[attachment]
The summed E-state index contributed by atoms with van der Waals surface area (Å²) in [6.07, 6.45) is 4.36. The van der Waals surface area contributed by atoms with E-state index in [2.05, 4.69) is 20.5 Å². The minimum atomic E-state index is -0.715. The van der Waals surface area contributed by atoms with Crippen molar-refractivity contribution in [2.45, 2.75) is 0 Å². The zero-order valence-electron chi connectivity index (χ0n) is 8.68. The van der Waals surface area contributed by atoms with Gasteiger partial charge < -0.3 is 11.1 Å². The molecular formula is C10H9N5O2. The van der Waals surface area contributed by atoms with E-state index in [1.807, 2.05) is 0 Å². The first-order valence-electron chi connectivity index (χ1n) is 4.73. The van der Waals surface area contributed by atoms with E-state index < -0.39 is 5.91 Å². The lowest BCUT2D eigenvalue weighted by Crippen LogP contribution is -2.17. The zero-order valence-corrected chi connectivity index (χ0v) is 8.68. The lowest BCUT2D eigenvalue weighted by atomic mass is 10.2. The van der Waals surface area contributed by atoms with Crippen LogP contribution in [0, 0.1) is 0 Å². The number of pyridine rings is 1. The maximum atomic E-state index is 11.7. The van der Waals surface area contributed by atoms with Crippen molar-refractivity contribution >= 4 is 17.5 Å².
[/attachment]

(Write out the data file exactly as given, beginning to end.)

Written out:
The summed E-state index contributed by atoms with van der Waals surface area (Å²) in [6.07, 6.45) is 4.36. The van der Waals surface area contributed by atoms with E-state index in [2.05, 4.69) is 20.5 Å². The minimum atomic E-state index is -0.715. The van der Waals surface area contributed by atoms with Crippen molar-refractivity contribution in [2.45, 2.75) is 0 Å². The zero-order valence-electron chi connectivity index (χ0n) is 8.68. The van der Waals surface area contributed by atoms with Gasteiger partial charge < -0.3 is 11.1 Å². The molecular formula is C10H9N5O2. The van der Waals surface area contributed by atoms with E-state index in [1.807, 2.05) is 0 Å². The first-order valence-electron chi connectivity index (χ1n) is 4.73. The van der Waals surface area contributed by atoms with E-state index < -0.39 is 5.91 Å². The lowest BCUT2D eigenvalue weighted by Crippen LogP contribution is -2.17. The zero-order valence-corrected chi connectivity index (χ0v) is 8.68. The lowest BCUT2D eigenvalue weighted by atomic mass is 10.2. The van der Waals surface area contributed by atoms with Crippen LogP contribution in [0, 0.1) is 0 Å². The number of pyridine rings is 1. The maximum atomic E-state index is 11.7. The van der Waals surface area contributed by atoms with Crippen molar-refractivity contribution >= 4 is 17.5 Å².